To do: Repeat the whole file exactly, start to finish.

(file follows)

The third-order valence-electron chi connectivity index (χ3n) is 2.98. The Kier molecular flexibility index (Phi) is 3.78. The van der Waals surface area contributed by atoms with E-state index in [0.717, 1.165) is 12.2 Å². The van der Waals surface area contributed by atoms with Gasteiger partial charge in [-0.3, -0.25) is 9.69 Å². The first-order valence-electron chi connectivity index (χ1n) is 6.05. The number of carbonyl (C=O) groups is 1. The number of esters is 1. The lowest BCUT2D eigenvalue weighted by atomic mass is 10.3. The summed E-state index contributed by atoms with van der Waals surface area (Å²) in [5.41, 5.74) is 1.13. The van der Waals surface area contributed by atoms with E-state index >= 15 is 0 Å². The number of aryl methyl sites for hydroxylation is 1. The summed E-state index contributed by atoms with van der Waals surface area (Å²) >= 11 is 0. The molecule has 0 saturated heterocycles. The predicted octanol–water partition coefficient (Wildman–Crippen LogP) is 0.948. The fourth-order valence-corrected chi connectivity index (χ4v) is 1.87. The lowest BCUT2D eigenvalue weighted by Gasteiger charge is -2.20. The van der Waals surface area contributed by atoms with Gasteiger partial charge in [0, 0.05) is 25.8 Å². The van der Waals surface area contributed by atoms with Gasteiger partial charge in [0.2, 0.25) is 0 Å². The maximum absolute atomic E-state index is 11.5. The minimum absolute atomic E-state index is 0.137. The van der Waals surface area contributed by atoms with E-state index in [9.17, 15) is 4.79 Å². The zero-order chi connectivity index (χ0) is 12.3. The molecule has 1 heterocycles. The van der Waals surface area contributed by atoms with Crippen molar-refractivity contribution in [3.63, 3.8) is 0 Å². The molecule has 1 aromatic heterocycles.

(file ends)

The third-order valence-electron chi connectivity index (χ3n) is 2.98. The Kier molecular flexibility index (Phi) is 3.78. The van der Waals surface area contributed by atoms with E-state index in [0.717, 1.165) is 12.2 Å². The van der Waals surface area contributed by atoms with Gasteiger partial charge in [-0.3, -0.25) is 9.69 Å². The first-order valence-electron chi connectivity index (χ1n) is 6.05. The number of carbonyl (C=O) groups is 1. The number of esters is 1. The lowest BCUT2D eigenvalue weighted by atomic mass is 10.3. The summed E-state index contributed by atoms with van der Waals surface area (Å²) in [5.41, 5.74) is 1.13. The van der Waals surface area contributed by atoms with E-state index >= 15 is 0 Å². The number of aryl methyl sites for hydroxylation is 1. The summed E-state index contributed by atoms with van der Waals surface area (Å²) >= 11 is 0. The molecule has 0 saturated heterocycles. The predicted octanol–water partition coefficient (Wildman–Crippen LogP) is 0.948. The fourth-order valence-corrected chi connectivity index (χ4v) is 1.87. The lowest BCUT2D eigenvalue weighted by Gasteiger charge is -2.20. The van der Waals surface area contributed by atoms with Gasteiger partial charge in [0, 0.05) is 25.8 Å². The van der Waals surface area contributed by atoms with Gasteiger partial charge in [0.2, 0.25) is 0 Å². The maximum absolute atomic E-state index is 11.5. The minimum absolute atomic E-state index is 0.137. The van der Waals surface area contributed by atoms with E-state index in [9.17, 15) is 4.79 Å². The zero-order chi connectivity index (χ0) is 12.3. The molecule has 1 heterocycles. The van der Waals surface area contributed by atoms with Crippen molar-refractivity contribution in [3.63, 3.8) is 0 Å². The molecule has 1 aromatic heterocycles.